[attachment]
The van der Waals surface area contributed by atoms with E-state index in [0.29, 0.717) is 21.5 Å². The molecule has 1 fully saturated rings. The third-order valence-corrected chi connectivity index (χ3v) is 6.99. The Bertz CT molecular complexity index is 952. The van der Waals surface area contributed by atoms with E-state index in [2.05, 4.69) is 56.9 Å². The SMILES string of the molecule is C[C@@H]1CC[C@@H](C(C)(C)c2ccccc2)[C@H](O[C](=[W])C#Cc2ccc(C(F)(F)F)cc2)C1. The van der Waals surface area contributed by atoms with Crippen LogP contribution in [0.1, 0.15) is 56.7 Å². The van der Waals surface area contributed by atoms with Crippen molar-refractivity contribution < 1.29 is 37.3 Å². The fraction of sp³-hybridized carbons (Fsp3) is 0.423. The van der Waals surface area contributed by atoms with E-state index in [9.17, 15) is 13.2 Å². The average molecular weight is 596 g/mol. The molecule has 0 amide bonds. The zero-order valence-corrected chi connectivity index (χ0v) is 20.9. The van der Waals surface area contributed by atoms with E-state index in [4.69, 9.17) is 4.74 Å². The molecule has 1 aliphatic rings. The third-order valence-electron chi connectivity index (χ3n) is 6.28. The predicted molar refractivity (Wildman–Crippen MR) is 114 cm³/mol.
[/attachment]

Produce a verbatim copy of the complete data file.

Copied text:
The van der Waals surface area contributed by atoms with E-state index in [0.29, 0.717) is 21.5 Å². The molecule has 1 fully saturated rings. The third-order valence-corrected chi connectivity index (χ3v) is 6.99. The Bertz CT molecular complexity index is 952. The van der Waals surface area contributed by atoms with E-state index in [2.05, 4.69) is 56.9 Å². The SMILES string of the molecule is C[C@@H]1CC[C@@H](C(C)(C)c2ccccc2)[C@H](O[C](=[W])C#Cc2ccc(C(F)(F)F)cc2)C1. The van der Waals surface area contributed by atoms with Crippen LogP contribution in [0.1, 0.15) is 56.7 Å². The van der Waals surface area contributed by atoms with Crippen molar-refractivity contribution < 1.29 is 37.3 Å². The fraction of sp³-hybridized carbons (Fsp3) is 0.423. The van der Waals surface area contributed by atoms with E-state index in [9.17, 15) is 13.2 Å². The average molecular weight is 596 g/mol. The molecule has 0 amide bonds. The zero-order valence-corrected chi connectivity index (χ0v) is 20.9. The van der Waals surface area contributed by atoms with E-state index in [4.69, 9.17) is 4.74 Å². The molecule has 1 aliphatic rings. The third-order valence-electron chi connectivity index (χ3n) is 6.28. The predicted molar refractivity (Wildman–Crippen MR) is 114 cm³/mol.